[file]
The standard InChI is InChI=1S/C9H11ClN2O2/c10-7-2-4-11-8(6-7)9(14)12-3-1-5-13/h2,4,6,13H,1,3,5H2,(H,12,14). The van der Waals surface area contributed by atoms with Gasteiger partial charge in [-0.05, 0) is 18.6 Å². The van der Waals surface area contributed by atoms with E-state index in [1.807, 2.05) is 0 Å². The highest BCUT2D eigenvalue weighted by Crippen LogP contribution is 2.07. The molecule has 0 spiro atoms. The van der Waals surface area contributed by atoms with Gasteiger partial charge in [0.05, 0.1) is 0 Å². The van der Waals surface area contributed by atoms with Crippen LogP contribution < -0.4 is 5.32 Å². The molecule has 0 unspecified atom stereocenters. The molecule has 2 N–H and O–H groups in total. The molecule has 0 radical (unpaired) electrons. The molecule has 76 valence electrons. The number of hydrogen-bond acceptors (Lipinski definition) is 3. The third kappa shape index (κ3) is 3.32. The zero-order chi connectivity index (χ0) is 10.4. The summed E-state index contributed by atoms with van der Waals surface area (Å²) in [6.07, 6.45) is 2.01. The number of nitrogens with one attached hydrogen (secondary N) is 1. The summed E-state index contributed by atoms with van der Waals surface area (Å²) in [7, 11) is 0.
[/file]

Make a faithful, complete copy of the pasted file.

The standard InChI is InChI=1S/C9H11ClN2O2/c10-7-2-4-11-8(6-7)9(14)12-3-1-5-13/h2,4,6,13H,1,3,5H2,(H,12,14). The van der Waals surface area contributed by atoms with Gasteiger partial charge in [-0.05, 0) is 18.6 Å². The van der Waals surface area contributed by atoms with E-state index in [1.807, 2.05) is 0 Å². The highest BCUT2D eigenvalue weighted by Crippen LogP contribution is 2.07. The molecule has 0 spiro atoms. The van der Waals surface area contributed by atoms with Gasteiger partial charge in [0.05, 0.1) is 0 Å². The van der Waals surface area contributed by atoms with Crippen LogP contribution < -0.4 is 5.32 Å². The molecule has 0 unspecified atom stereocenters. The molecule has 2 N–H and O–H groups in total. The molecule has 0 radical (unpaired) electrons. The molecule has 76 valence electrons. The number of hydrogen-bond acceptors (Lipinski definition) is 3. The third kappa shape index (κ3) is 3.32. The zero-order chi connectivity index (χ0) is 10.4. The summed E-state index contributed by atoms with van der Waals surface area (Å²) in [6.07, 6.45) is 2.01. The number of nitrogens with one attached hydrogen (secondary N) is 1. The summed E-state index contributed by atoms with van der Waals surface area (Å²) in [7, 11) is 0.